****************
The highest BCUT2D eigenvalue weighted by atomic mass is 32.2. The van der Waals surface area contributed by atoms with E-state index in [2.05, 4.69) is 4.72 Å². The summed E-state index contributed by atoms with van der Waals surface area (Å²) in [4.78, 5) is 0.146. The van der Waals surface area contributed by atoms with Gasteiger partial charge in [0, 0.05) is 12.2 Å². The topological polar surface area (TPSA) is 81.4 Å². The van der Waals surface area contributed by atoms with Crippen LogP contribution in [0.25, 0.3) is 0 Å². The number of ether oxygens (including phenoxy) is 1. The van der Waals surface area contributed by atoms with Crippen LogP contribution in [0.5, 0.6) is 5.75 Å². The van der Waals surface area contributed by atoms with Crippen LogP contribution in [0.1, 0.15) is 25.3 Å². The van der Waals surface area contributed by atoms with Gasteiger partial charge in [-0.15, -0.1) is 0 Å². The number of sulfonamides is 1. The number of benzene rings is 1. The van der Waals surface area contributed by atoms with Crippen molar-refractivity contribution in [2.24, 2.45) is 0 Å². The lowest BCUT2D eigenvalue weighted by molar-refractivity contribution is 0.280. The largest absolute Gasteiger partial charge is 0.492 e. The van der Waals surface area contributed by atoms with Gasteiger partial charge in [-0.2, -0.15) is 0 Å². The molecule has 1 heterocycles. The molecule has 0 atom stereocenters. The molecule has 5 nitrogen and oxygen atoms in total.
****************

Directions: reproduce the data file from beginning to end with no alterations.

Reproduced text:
The highest BCUT2D eigenvalue weighted by atomic mass is 32.2. The van der Waals surface area contributed by atoms with E-state index in [2.05, 4.69) is 4.72 Å². The summed E-state index contributed by atoms with van der Waals surface area (Å²) in [4.78, 5) is 0.146. The van der Waals surface area contributed by atoms with Gasteiger partial charge in [0, 0.05) is 12.2 Å². The topological polar surface area (TPSA) is 81.4 Å². The van der Waals surface area contributed by atoms with Crippen LogP contribution in [0.25, 0.3) is 0 Å². The number of ether oxygens (including phenoxy) is 1. The van der Waals surface area contributed by atoms with Crippen LogP contribution in [0.5, 0.6) is 5.75 Å². The van der Waals surface area contributed by atoms with Crippen LogP contribution in [0.1, 0.15) is 25.3 Å². The van der Waals surface area contributed by atoms with Gasteiger partial charge in [-0.15, -0.1) is 0 Å². The number of sulfonamides is 1. The number of benzene rings is 1. The van der Waals surface area contributed by atoms with Crippen molar-refractivity contribution in [2.24, 2.45) is 0 Å². The lowest BCUT2D eigenvalue weighted by molar-refractivity contribution is 0.280. The largest absolute Gasteiger partial charge is 0.492 e. The van der Waals surface area contributed by atoms with Gasteiger partial charge in [-0.2, -0.15) is 0 Å². The molecule has 1 heterocycles. The molecule has 0 atom stereocenters. The molecule has 5 nitrogen and oxygen atoms in total.